Figure 1: Electricity consumption/generation and peak load/Installed capacity trends in Egypt 1992-2011

The Causes

The underlying causes of the 2012 blackouts can be attributed to a complex combination of political and organisational factors, climate change and the resultant urban heat island effect, developmental and socio-economic factors, cultural factors as well as infrastructure and supply issues. It is only by looking at each of these inter-related factors and analysing their contribution can the critical pathway to addressing this issue be determined.

Political and Organisational Factors
The first Egyptian electricity generation and distribution organisation was first set up in 1893 and was, at the time, owned and controlled by private companies. In 1962, under the nationalization plan set up by Nasser, they were transferred to state ownership (under the guise of the Ministry of Electricity and Energy) making electric power a Government-owned monopoly (Yousri, 2011). As of mid 2007 all six generation utilities; nine distribution utilities; and one transmission company were state-owned and fell under the direct management of the Egyptian Electricity Holding Company (EEHC) (Eberhard & Gratwick 2007).

Under this state-owned monopoly system, the highly bureaucratic and centralised legal and political systems emerged as major challenges to attracting foreign investment in many areas including that of infrastructure development. The post-revolutionary political climate that has centred around political manoeuvrings and amassing power has left little time and will for addressing these concerns. The lack of stability that resulted from the repeated governmental changes and cabinet re-shuffles has also left little room for long-term policy reforms to be initiated.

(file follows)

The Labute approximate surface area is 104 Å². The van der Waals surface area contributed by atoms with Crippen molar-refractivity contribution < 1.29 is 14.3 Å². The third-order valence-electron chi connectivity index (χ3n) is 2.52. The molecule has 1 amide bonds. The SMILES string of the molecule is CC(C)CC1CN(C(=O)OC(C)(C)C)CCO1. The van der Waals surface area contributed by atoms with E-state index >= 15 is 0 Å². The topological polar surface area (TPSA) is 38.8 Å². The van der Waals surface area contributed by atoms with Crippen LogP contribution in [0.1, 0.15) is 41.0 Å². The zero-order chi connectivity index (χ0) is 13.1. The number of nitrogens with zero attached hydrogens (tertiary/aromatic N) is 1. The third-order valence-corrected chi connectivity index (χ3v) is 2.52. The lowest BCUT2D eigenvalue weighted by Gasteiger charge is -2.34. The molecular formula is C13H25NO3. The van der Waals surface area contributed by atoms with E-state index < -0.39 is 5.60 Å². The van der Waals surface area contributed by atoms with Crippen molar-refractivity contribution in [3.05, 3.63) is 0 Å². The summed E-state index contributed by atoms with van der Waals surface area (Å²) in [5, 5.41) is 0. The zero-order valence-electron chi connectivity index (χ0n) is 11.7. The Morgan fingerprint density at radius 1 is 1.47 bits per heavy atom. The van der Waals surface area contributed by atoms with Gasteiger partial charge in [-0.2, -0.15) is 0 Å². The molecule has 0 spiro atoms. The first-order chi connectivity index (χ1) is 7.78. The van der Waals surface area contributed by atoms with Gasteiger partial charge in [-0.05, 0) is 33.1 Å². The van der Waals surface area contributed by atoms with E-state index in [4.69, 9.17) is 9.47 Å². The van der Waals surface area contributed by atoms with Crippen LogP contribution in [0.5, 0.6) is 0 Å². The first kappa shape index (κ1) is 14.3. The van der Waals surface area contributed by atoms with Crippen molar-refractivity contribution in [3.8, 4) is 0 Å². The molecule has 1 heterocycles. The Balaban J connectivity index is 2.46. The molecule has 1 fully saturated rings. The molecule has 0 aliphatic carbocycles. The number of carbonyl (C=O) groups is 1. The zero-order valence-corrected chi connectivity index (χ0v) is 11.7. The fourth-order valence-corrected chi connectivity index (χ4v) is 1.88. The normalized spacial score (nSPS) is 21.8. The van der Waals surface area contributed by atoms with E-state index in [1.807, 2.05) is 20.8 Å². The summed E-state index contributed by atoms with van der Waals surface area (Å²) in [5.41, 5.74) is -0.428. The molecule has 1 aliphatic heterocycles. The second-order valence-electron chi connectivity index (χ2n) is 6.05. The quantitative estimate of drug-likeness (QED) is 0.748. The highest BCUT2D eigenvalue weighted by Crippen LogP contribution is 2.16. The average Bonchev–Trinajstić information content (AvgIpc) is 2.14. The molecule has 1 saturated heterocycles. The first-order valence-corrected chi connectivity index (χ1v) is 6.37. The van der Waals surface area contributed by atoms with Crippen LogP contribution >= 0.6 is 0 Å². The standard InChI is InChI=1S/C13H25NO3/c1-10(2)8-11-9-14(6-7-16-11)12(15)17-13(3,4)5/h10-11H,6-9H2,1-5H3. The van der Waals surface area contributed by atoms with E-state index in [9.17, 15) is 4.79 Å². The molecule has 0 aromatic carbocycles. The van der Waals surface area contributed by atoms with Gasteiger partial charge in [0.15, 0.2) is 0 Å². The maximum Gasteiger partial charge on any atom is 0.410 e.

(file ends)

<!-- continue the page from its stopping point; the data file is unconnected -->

Figure 2: The state-owned Egyptian Electricity Production, Distribution and Transmission System

Another socio-political issue is that of energy subsidies.  The Egyptian subsidy system is considered to be one of the most inefficient in the world and supports a socially motivated pricing system that imposes tariffs that are significantly lower than the real economic cost of electricity production and supply. Over 70% of the total subsidy bill of 150 billion EGP is directed towards fuel, much of which is used to keep natural gas below market prices. Since 90% of the electricity generating capacity (as will be  discussed) comes from natural gas this leads to shortages that affect the electricity supply in the hottest months of the year during the peak demand period (Halime, 2012). In addition to encouraging wasteful practices this system increases the fluctuation in demand, thus triggering a huge need of additional power generation capacity (Yousri, 2011). In terms of longer term prospects, this system does not offer a sustainable financial basis for correct maintenance and precludes new investment.

Figure 3: Subsidies in 2011/2012 budget. Source: Egyptian Centre for Economic Studies

Climate Change and Urban Heat Island Effects